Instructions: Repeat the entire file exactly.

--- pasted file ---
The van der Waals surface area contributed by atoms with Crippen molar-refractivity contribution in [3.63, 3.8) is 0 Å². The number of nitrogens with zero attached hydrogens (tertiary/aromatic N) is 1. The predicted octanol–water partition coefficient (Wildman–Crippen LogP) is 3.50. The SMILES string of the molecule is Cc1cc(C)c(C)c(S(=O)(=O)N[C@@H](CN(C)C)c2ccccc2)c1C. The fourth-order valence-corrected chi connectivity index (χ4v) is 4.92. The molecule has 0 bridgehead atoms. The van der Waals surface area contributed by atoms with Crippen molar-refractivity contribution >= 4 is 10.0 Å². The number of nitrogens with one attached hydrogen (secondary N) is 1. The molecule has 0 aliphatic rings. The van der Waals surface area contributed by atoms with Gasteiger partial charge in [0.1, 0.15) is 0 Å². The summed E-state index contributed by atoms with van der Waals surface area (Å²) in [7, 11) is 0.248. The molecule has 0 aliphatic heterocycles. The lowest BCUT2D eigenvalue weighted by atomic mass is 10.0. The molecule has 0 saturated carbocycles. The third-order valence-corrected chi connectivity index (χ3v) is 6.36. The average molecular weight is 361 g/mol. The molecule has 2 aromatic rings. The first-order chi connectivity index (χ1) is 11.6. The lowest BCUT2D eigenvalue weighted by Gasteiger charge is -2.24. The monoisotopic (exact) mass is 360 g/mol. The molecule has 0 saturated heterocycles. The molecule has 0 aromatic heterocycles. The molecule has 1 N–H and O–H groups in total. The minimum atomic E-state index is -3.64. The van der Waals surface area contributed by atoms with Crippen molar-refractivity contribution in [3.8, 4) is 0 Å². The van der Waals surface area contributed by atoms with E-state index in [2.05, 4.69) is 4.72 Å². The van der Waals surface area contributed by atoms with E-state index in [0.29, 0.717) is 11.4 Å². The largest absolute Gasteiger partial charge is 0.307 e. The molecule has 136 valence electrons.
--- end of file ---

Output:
The van der Waals surface area contributed by atoms with Crippen molar-refractivity contribution in [3.63, 3.8) is 0 Å². The number of nitrogens with zero attached hydrogens (tertiary/aromatic N) is 1. The predicted octanol–water partition coefficient (Wildman–Crippen LogP) is 3.50. The SMILES string of the molecule is Cc1cc(C)c(C)c(S(=O)(=O)N[C@@H](CN(C)C)c2ccccc2)c1C. The fourth-order valence-corrected chi connectivity index (χ4v) is 4.92. The molecule has 0 bridgehead atoms. The van der Waals surface area contributed by atoms with Crippen molar-refractivity contribution >= 4 is 10.0 Å². The number of nitrogens with one attached hydrogen (secondary N) is 1. The molecule has 0 aliphatic rings. The van der Waals surface area contributed by atoms with Gasteiger partial charge in [0.1, 0.15) is 0 Å². The summed E-state index contributed by atoms with van der Waals surface area (Å²) in [7, 11) is 0.248. The molecule has 0 aliphatic heterocycles. The lowest BCUT2D eigenvalue weighted by atomic mass is 10.0. The molecule has 0 saturated carbocycles. The third-order valence-corrected chi connectivity index (χ3v) is 6.36. The average molecular weight is 361 g/mol. The molecule has 2 aromatic rings. The first-order chi connectivity index (χ1) is 11.6. The lowest BCUT2D eigenvalue weighted by Gasteiger charge is -2.24. The monoisotopic (exact) mass is 360 g/mol. The molecule has 0 saturated heterocycles. The molecule has 0 aromatic heterocycles. The molecule has 1 N–H and O–H groups in total. The minimum atomic E-state index is -3.64. The van der Waals surface area contributed by atoms with Crippen molar-refractivity contribution in [3.8, 4) is 0 Å². The van der Waals surface area contributed by atoms with E-state index in [2.05, 4.69) is 4.72 Å². The van der Waals surface area contributed by atoms with E-state index in [0.29, 0.717) is 11.4 Å². The largest absolute Gasteiger partial charge is 0.307 e. The molecule has 136 valence electrons.